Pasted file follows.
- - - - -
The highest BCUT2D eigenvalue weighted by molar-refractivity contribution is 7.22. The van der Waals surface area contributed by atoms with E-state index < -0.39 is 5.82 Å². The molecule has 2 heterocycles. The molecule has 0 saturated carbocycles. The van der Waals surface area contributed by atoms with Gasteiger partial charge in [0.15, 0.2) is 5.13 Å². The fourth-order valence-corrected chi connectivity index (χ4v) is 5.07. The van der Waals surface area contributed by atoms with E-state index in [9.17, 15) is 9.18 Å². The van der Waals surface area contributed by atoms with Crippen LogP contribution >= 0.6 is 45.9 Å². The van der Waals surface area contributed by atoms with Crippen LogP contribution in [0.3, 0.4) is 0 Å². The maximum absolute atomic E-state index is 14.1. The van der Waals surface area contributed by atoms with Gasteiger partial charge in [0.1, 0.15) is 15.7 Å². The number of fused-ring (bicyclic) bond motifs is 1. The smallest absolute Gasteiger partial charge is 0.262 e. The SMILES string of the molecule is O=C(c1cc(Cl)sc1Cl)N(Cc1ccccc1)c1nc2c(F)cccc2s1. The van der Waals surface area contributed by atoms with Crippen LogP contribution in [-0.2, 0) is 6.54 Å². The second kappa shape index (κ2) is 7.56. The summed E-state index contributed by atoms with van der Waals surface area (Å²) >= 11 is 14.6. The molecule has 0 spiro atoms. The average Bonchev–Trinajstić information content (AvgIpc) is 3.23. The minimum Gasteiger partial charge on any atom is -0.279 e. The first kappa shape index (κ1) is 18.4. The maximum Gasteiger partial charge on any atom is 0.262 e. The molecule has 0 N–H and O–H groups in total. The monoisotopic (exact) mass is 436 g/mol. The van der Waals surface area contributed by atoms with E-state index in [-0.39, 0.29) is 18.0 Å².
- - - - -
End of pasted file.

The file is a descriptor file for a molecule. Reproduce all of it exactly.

The highest BCUT2D eigenvalue weighted by molar-refractivity contribution is 7.22. The van der Waals surface area contributed by atoms with E-state index < -0.39 is 5.82 Å². The molecule has 2 heterocycles. The molecule has 0 saturated carbocycles. The van der Waals surface area contributed by atoms with Gasteiger partial charge in [0.15, 0.2) is 5.13 Å². The fourth-order valence-corrected chi connectivity index (χ4v) is 5.07. The van der Waals surface area contributed by atoms with E-state index in [9.17, 15) is 9.18 Å². The van der Waals surface area contributed by atoms with Crippen LogP contribution >= 0.6 is 45.9 Å². The van der Waals surface area contributed by atoms with Crippen LogP contribution in [0.3, 0.4) is 0 Å². The maximum absolute atomic E-state index is 14.1. The van der Waals surface area contributed by atoms with Gasteiger partial charge in [0.1, 0.15) is 15.7 Å². The number of fused-ring (bicyclic) bond motifs is 1. The smallest absolute Gasteiger partial charge is 0.262 e. The SMILES string of the molecule is O=C(c1cc(Cl)sc1Cl)N(Cc1ccccc1)c1nc2c(F)cccc2s1. The van der Waals surface area contributed by atoms with Crippen LogP contribution in [-0.2, 0) is 6.54 Å². The second kappa shape index (κ2) is 7.56. The summed E-state index contributed by atoms with van der Waals surface area (Å²) >= 11 is 14.6. The molecule has 0 spiro atoms. The average Bonchev–Trinajstić information content (AvgIpc) is 3.23. The minimum Gasteiger partial charge on any atom is -0.279 e. The first kappa shape index (κ1) is 18.4. The maximum Gasteiger partial charge on any atom is 0.262 e. The molecule has 0 N–H and O–H groups in total. The monoisotopic (exact) mass is 436 g/mol. The van der Waals surface area contributed by atoms with E-state index in [-0.39, 0.29) is 18.0 Å².